SALT LAKE CITY — The strength of the local economy has helped buoy the area’s commercial real estate market to historic levels, according to a new report.
Data from commercial real estate firm CBRE indicated that a decade-high volume of industrial construction activity climbed even higher during the third quarter of 2017. The three-month period saw 5.3 million square feet of industrial space under construction in addition to 1.4 million square feet that had already been completed this year.
Along with record-high construction, the Salt Lake metro area’s industrial market boasted notable milestones in the third quarter by reaching four straight quarters with over 1 million square feet leased and achieving 16 consecutive quarters of positive net absorption.
Net absorption is defined as the net change in the supply of commercial space in a given real estate market over a specified time period. Net absorption is calculated by subtracting commercial space vacated by tenants and made available on the open market from total space leased.
This level of activity was driven by robust, broad-based demand primarily by large users, explained CBRE senior vice president Jeff Richards.
“Industrial is the hottest property type in the west right now, and Salt Lake is a prime example of this,” he said. “Salt Lake recorded 1.5 million square feet of new leases during the third quarter, experienced positive net absorption of over 400,000 square feet and still construction levels continue to surge.”
He added that while some analysts may question whether the market is being overbuilt, the increased construction levels are “justified” considering a low vacancy rate of 3.4 percent and the current level of consumer demand.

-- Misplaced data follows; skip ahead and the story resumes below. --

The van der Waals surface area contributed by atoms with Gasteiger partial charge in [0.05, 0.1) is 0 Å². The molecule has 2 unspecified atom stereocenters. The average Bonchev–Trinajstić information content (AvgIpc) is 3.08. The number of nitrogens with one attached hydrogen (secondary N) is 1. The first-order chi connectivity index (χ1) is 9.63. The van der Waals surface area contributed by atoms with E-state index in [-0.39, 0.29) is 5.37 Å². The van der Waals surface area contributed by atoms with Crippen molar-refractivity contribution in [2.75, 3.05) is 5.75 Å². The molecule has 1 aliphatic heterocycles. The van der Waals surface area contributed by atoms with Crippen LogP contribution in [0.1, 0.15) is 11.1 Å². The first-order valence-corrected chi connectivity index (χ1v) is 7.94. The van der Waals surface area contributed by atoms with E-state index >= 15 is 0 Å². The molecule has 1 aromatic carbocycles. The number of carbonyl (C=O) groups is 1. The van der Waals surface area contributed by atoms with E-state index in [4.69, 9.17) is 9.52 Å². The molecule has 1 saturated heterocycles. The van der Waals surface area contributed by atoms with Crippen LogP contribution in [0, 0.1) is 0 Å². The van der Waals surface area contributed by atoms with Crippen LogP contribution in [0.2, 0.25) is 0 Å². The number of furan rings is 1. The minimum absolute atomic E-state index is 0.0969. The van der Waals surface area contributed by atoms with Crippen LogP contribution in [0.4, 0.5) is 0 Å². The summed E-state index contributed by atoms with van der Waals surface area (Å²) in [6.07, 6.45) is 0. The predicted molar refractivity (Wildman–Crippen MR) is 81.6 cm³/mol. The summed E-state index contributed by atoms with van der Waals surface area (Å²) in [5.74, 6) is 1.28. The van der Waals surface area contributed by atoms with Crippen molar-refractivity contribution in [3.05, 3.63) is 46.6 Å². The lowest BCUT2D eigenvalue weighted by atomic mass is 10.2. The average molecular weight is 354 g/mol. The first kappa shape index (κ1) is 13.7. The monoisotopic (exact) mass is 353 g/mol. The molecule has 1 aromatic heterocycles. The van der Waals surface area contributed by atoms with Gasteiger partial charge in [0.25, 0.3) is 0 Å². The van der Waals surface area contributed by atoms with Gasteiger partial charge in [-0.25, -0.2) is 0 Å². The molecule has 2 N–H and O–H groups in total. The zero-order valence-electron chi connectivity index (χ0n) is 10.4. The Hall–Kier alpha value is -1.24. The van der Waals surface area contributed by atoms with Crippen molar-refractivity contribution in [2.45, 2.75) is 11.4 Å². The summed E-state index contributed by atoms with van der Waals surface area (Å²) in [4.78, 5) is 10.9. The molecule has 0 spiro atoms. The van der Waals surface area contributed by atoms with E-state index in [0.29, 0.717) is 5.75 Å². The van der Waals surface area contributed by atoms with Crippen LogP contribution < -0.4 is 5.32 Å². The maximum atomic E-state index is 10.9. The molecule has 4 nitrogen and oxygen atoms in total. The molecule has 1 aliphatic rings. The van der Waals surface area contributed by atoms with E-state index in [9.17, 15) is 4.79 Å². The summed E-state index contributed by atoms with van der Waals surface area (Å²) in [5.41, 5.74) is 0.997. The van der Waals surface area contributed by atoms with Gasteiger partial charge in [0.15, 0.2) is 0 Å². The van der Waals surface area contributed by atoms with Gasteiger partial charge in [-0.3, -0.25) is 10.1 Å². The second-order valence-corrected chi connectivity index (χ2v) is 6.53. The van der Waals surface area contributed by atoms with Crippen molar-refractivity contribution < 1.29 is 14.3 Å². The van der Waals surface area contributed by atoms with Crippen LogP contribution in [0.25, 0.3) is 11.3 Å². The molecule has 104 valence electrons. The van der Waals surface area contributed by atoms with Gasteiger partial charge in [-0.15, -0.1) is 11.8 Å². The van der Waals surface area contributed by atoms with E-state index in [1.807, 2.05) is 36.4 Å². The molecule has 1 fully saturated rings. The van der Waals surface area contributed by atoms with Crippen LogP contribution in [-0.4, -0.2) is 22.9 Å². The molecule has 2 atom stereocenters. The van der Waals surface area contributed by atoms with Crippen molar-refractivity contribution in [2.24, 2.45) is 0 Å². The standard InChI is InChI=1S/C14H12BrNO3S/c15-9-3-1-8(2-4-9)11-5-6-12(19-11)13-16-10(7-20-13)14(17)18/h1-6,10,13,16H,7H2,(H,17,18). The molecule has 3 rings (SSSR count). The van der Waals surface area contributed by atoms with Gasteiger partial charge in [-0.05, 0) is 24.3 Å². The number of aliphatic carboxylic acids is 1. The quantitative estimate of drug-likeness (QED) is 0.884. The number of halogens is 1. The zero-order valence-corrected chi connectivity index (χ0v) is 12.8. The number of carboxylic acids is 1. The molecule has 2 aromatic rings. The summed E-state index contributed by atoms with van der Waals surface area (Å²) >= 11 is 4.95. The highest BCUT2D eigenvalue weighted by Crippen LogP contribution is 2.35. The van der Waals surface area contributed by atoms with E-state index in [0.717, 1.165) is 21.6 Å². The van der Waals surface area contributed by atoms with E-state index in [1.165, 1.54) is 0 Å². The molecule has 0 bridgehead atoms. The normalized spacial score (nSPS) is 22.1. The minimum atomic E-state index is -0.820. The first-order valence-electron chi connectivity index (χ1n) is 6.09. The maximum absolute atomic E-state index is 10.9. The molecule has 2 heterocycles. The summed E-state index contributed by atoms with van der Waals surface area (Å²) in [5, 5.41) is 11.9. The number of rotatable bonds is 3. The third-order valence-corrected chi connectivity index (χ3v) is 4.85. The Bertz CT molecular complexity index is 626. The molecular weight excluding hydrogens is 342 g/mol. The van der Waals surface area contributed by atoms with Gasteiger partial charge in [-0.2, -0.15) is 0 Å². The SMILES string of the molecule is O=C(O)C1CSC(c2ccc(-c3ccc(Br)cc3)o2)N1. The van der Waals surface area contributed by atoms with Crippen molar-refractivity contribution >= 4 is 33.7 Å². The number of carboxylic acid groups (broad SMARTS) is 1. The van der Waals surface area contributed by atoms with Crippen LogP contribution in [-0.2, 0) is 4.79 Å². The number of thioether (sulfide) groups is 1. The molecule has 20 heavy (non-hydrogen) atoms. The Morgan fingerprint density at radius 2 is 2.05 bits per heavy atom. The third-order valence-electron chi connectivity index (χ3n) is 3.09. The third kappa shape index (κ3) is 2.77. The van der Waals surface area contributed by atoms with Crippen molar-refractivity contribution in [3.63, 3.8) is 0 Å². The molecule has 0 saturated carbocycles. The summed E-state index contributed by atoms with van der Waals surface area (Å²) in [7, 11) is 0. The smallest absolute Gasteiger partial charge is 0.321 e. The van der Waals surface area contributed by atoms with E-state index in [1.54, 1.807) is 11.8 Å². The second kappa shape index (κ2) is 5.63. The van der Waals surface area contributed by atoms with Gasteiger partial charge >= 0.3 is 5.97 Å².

Of the 5.3 million square feet currently under construction, nearly 60 percent is already pre-leased, signaling a well-balanced market, he said.
In the retail market, following three straight quarters of negative net absorption and rising vacancy rates, the local area experienced a reversal during the period finishing with positive net absorption and a marketwide drop in vacancy, explained CBRE first vice president J.R. Moore.
He attributed the change to the successful repurposing of old retail centers and a wave of recent development activity.
“Efforts to reinvent retail centers with a more diversified and relevant tenant mix have never been higher,” Moore stated. “The market continues to see an influx of capital going toward reinventing traditional retail sites to experience- and entertainment-focused destinations.”
Additionally, a number of older, poorly located centers with high vacancies are experiencing thorough renovations or complete demolitions to make way for mixed-use office or multifamily developments, he said.
“The traditional retail model continues to evolve and retail real estate is undergoing its own transformation as a result,” Moore said.
New developments ignited major activity during the period as initial phases broke ground at Mountain View Village in Riverton and Anthem Commercial in Herriman, he noted.Comment on this story
In the suburban office market, new development activity prompted a surge of absorption outside of downtown following three straight quarters of low net absorption levels, the report stated.
The far south end of Salt Lake County currently has the highest construction volume in the valley, explained CBRE senior vice president Eric Smith. However, he noted that a new project broke ground in Sugar House — a two-building, 320,000-square-foot office development that is going up at the site of the former Shopko retail store.
“Overall, indicators are demonstrative of a healthy market and the economic drivers of office demand are secure,” he said.